Dense concentrations of organic particles (dirt, water, blood, faeces, vomit, fur/hair/feathers) can transport the virus across surfaces and into the air.
Keep solid particles as contained as possible during sweeping and avoid using strong water spray that can cause aerosolization. Dry particles can be dampened before sweeping to reduce their movement.
Minimize the number of workers and animals in the area during intensive cleaning and allow time for dry and wet particles to settle before resuming activities.
If an external service contractor must visit (e.g., for construction or repairs), clean and disinfect their work area before and after their visit.
Monitor compliance and repeat the training as often as needed.
Encourage workers to report any COVID-19 concerns to their employer, supervisor, health and safety committee or representative, or union if present.
Ensure that managers and supervisors understand the risks, control measures, and policies. They must stay up to date on current legal requirements as the pandemic situation evolves.
Before they visit, communicate with external service providers about your COVID-19 controls, and also work with those services to assist with their COVID-19 precautions.
Human Resources Policies
Implement a mask wearing policy:
Follow the mask wearing requirements of your local public health agency and jurisdiction. Consider requiring that masks be worn at all times except when eating or drinking.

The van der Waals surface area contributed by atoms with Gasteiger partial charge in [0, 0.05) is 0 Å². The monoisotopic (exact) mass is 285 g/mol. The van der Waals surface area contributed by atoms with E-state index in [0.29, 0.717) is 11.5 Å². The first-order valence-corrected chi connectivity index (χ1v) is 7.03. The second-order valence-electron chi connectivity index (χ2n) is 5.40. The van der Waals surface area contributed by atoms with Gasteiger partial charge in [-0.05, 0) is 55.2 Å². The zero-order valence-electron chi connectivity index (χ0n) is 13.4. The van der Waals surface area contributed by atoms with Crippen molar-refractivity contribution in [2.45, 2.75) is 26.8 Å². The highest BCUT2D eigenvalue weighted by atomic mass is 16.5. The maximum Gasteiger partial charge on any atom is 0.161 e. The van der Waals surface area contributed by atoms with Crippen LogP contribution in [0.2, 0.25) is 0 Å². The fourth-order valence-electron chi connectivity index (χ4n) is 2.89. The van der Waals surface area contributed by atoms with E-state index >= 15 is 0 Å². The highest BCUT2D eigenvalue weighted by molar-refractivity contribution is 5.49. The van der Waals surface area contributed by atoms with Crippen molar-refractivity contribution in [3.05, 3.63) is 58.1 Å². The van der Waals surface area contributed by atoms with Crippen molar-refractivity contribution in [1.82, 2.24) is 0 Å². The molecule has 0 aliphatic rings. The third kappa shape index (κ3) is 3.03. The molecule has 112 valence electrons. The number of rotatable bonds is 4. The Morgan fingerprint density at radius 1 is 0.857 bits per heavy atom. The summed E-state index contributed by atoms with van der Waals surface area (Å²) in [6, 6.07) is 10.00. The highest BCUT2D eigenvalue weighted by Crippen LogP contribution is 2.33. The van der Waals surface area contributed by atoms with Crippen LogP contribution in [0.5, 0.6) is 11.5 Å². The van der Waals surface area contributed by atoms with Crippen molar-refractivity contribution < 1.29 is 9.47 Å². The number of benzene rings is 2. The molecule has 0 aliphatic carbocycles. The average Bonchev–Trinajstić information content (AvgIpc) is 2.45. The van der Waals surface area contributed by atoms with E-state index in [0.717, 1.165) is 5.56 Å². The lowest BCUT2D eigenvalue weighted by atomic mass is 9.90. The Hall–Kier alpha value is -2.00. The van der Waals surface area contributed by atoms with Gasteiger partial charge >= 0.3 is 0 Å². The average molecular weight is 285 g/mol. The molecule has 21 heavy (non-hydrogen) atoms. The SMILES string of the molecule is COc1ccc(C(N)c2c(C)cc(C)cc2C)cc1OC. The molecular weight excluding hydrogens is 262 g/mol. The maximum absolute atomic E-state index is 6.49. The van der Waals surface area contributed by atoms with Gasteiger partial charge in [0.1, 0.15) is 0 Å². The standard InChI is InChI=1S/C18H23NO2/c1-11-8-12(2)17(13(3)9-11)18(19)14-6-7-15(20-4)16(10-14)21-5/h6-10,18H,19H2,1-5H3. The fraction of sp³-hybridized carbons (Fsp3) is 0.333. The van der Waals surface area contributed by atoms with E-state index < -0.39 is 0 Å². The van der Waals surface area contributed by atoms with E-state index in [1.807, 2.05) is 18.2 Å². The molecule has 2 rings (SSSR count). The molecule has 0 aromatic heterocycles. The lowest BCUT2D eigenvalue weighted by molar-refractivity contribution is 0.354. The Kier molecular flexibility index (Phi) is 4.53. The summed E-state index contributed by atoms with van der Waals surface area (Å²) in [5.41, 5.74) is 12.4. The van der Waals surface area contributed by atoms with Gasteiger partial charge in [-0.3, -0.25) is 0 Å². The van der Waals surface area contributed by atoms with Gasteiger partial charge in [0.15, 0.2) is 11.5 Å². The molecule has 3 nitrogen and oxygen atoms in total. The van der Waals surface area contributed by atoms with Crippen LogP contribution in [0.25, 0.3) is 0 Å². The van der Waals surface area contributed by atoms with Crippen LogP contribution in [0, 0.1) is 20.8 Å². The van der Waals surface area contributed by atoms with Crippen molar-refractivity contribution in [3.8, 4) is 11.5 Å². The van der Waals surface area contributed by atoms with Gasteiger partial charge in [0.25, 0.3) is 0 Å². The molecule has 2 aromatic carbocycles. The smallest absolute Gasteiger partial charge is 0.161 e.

Make sure that wearing a mask does not create new hazards such as from entanglement (moving equipment) or flammability (open flame or sparks).
Non-medical masks are useful in reducing the spread of COVID-19 but are not considered to be personal protective equipment (PPE), as they do not meet regulated testing and certification standards. Continue to use PPE for existing occupational safety hazards and emergencies, as directed by applicable laws.
Update your existing heat-stress program, as mask-wearing may increase physiological stress during high-exertion tasks.
Masks must be well-constructed, well-fitting, and worn properly.
There is great variation in the quality of masks available from retail sources. Consider providing appropriate single-use medical (surgical) masks or re-useable fabric non-medical masks to workers and clients.
Modify shift schedules to support both normal activities and COVID-19 control measures:
To reduce the potential daily exposure time of each worker, reduce the length of long shifts (e.g., 10+ hours), or rotate them to tasks that are not client-facing.
Stagger workers’ arrival and departure times to avoid crowding and mingling.